Marshall Jevons has apparently not read Alfred Marshall. Professor Spearman's detective deductions depend on the suspects behaving with perfect rationality and having no innocent motives for their actions save those immediately apparent. To pick an example almost at random, Pro­ fessor Spearman temporarily identifies a Harvard colleague as the murderer on the grounds that, on the night of the murder, he drank less than usual - even though the drinks, which he normally had to pay for, were on that occasion free. No connection is made between the murder (which occurred earlier in the day) and the suspect's sober violation of the law of demand. A little while later an innocent explanation for the behavior is discovered and Professor Spearman promptly concludes that the colleague (who is known to have disapproved of the victim and approved of the murder) must be innocent. Similarly, he concludes that the victim's widow must be innocent on the grounds that she could get more money by divorcing him and collecting alimony than by killing him and collecting social security survivor's benefits. It apparently does not occur to him that the woman, who dislikes her husband and is independently wealthy, might have relevant arguments in her utility function other than income.

Having said so much about what is wrong with Murder at the Margin, it may seem paradoxical to express my hope that the author will try again. The book is entertaining, and it succeeds in teaching some bits and pieces of elementary economics along the way; its faults stem from the difficulty of thinking up economic explanations which are both ingenious and correct, with the result that those which the author does come up with are mostly either trivial or wrong. This is the same difficulty that confronts the economist in his ordinary work. The advantage Marshall Jevons has over the rest of us is that he can invent his own facts and situations so as to make them amenable to analysis.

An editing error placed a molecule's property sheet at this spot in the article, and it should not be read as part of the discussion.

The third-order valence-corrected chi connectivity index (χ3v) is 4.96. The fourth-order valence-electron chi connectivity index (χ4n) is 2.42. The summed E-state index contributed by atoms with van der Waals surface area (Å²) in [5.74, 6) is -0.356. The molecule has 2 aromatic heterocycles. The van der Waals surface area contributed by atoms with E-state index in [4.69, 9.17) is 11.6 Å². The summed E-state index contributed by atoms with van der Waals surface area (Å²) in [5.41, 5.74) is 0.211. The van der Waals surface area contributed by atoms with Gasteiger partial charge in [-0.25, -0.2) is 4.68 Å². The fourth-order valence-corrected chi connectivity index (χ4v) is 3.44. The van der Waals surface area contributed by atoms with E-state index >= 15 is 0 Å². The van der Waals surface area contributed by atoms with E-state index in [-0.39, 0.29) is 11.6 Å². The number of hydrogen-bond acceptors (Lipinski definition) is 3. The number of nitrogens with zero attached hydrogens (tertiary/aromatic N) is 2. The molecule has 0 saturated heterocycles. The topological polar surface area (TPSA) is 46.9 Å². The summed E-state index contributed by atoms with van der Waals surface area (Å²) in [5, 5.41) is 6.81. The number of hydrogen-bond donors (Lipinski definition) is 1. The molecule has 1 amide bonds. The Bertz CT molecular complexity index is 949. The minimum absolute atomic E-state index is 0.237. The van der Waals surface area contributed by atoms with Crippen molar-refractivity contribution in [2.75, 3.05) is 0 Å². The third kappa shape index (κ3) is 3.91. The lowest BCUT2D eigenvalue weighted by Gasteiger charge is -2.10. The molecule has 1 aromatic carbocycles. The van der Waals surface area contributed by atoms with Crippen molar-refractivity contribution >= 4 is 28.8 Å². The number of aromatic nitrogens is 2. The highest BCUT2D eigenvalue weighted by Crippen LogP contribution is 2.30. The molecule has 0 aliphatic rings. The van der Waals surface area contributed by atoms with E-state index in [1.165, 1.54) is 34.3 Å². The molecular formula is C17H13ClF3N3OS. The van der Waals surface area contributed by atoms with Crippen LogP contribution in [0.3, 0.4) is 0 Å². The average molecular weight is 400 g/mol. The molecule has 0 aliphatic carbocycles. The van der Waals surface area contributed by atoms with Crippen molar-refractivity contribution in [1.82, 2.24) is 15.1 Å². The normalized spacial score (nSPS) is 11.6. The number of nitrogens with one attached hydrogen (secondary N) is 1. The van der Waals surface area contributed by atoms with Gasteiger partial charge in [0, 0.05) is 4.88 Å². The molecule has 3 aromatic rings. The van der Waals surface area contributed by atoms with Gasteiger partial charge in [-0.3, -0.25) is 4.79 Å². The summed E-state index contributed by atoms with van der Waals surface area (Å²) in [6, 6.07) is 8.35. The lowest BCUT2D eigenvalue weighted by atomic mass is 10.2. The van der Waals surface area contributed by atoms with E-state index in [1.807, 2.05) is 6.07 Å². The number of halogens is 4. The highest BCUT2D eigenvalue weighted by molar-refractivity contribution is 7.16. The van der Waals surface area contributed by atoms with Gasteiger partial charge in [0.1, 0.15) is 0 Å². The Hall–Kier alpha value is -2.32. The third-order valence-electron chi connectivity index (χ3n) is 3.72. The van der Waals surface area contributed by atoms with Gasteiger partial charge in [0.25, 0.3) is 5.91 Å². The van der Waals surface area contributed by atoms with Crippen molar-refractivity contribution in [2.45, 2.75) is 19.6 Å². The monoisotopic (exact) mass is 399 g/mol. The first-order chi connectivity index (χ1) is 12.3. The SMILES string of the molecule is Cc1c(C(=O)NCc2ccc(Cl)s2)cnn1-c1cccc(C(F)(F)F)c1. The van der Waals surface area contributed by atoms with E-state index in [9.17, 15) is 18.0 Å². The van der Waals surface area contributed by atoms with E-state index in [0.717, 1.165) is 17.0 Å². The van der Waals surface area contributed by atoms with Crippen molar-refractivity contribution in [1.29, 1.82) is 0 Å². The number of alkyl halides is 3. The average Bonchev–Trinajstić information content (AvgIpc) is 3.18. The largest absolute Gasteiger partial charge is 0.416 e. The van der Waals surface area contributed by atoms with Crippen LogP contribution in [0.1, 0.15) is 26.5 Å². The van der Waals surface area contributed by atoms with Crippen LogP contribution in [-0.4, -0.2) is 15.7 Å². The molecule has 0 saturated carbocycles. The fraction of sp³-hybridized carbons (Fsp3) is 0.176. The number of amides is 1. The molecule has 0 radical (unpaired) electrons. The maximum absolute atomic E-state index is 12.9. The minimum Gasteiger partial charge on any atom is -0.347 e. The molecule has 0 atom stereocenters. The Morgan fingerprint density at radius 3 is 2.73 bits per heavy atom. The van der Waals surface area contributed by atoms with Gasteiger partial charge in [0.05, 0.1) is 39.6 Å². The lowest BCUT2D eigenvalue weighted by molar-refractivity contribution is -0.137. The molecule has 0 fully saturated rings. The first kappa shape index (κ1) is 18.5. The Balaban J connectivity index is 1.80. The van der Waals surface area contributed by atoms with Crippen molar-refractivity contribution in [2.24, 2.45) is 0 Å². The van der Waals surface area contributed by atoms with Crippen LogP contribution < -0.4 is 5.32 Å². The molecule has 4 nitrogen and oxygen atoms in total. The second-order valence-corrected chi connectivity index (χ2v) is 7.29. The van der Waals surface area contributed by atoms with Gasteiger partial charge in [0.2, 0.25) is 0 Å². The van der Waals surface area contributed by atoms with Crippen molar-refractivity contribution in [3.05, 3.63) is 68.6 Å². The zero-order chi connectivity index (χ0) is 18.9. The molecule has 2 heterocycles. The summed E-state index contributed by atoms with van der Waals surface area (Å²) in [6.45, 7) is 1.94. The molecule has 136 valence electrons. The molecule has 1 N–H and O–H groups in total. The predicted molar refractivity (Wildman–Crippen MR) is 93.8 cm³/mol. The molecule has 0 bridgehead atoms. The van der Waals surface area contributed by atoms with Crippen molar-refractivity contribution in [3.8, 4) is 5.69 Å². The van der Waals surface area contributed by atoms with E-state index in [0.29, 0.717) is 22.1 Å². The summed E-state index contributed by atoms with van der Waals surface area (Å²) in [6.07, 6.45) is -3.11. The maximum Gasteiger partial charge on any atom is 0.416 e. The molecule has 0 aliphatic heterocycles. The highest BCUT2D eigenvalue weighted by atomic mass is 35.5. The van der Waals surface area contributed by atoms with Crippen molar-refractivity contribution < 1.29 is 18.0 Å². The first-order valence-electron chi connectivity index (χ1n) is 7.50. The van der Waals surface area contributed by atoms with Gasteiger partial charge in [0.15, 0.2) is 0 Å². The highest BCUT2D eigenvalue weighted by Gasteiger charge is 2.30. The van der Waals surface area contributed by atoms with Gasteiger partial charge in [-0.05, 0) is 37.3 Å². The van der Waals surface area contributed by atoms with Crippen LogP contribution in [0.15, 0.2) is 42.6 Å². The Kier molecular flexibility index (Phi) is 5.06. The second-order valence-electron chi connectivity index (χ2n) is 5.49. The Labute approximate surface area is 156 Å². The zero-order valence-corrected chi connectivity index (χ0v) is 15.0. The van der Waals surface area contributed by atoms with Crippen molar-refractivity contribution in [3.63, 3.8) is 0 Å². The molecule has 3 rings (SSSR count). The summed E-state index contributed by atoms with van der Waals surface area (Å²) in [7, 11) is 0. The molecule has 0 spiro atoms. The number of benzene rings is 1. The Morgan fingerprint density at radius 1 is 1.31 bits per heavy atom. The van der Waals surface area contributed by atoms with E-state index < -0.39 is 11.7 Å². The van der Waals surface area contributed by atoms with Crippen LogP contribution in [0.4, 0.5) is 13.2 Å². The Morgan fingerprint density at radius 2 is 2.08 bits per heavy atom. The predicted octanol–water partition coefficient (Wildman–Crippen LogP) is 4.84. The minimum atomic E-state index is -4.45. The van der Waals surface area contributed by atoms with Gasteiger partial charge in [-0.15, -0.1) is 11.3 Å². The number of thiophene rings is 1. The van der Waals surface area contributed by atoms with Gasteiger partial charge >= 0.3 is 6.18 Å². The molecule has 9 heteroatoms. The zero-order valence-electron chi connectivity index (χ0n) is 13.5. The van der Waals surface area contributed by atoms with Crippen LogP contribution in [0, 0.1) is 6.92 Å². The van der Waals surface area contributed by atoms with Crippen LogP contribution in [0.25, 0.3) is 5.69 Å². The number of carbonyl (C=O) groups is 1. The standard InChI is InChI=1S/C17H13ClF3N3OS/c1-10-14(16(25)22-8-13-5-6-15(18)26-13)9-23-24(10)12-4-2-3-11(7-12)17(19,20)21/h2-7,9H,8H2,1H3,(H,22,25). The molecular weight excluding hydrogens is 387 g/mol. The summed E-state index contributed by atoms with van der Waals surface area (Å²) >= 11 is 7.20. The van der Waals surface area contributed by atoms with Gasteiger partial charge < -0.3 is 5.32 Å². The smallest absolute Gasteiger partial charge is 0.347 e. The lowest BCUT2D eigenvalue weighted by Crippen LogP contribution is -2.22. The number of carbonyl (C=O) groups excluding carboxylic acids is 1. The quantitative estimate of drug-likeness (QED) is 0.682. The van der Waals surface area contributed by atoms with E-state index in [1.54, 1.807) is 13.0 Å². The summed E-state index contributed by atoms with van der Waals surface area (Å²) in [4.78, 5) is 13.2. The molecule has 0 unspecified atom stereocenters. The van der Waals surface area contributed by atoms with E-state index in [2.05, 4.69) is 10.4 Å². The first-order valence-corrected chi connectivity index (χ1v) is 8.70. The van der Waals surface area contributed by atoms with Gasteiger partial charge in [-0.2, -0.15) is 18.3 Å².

If he does publish a second book (and rumor has it that he intends to) there are two important changes I hope he will make. The first is to recognize that economic arguments rarely yield more than probabilities, and accordingly to make the solution less dependent on the idea that a single 'irrational' act is little short of proof positive of guilt. The second is to draw his collection of 'economic observations of a great economist' from life instead of from the opening pages of an elementary text. There are, after all, a number of great or at least near-great economists available to be studied, and those who are no longer living have mostly written books. It should be possible from those sources to compile some really ingenious applications of economics to the real world for Professor Spearman's use.


David Friedman

Center for Study of Public Choice

Virginia Polytechnic Institute and State University